By studying the genes of people with HIV and TB, scientists have developed new therapies to suppress or prevent infections. But the vast majority of genetic research takes place outside of Africa on non-African populations, and studies involving African children are completely absent. The Collaborative African Genomics Network (CAfGEN) aims to close this data gap. In 2014, the U.S. National Institutes of Health (NIH) gave Botswana-Baylor $3.64 million to provide expertise and patient recruitment for the project. In addition to genomics research, the CAfGEN supports training of African genomic scientists and building scientific infrastructure in the participating countries, Botswana, Swaziland and Uganda. The first phase of the project ended in August 2017, and NIH awarded a second grant, totaling up to $5 million to implement a five-year phase two, which began in September. Also collaborating on CAfGEN are Baylor College of Medicine, Baylor College of Medicine Children’s Foundation - Swaziland, Baylor College of Medicine Children’s Foundation - Uganda, the University of Botswana Department of Biological Sciences, and Makerere University in Uganda.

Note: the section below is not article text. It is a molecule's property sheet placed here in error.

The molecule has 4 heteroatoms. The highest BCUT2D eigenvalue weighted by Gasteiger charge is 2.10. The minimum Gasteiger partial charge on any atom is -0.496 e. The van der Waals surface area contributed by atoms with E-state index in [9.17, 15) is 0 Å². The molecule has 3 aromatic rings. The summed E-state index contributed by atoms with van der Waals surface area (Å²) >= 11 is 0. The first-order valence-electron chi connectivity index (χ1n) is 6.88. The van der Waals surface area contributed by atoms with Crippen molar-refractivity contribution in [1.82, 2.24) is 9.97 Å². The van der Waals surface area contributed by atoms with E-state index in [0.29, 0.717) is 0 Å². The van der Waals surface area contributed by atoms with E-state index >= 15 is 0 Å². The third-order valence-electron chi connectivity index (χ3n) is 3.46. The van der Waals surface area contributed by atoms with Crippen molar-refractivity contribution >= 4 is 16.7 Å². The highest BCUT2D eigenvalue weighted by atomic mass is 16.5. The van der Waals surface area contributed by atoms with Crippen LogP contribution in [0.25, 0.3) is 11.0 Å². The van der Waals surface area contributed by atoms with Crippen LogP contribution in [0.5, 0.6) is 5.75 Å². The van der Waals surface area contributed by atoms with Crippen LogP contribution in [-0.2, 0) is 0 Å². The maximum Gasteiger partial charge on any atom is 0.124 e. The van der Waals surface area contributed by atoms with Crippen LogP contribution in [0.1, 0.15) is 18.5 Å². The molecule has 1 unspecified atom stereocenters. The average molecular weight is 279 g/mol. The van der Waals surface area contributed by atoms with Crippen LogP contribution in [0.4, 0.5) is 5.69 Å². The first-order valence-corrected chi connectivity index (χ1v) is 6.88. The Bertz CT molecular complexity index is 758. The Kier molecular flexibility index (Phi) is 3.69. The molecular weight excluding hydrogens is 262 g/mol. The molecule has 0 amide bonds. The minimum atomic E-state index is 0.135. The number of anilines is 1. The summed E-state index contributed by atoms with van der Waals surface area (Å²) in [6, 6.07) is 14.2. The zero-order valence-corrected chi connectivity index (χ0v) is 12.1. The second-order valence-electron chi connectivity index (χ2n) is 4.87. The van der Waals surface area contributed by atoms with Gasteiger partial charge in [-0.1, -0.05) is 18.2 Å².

As part of the CAfGEN project, the COE conducted the Genetic Medicine for Nurses in Africa training course, offered to all nurses working at Botswana-Baylor. This is a free, distance-learning course designed for nurses in Africa to increase knowledge in genetics of African health issues and to build skills in genetic counselling, community engagement, ethical conduct in research, and patient care. Thirteen nurses attended the training, which is accredited by the University of Cape Town.
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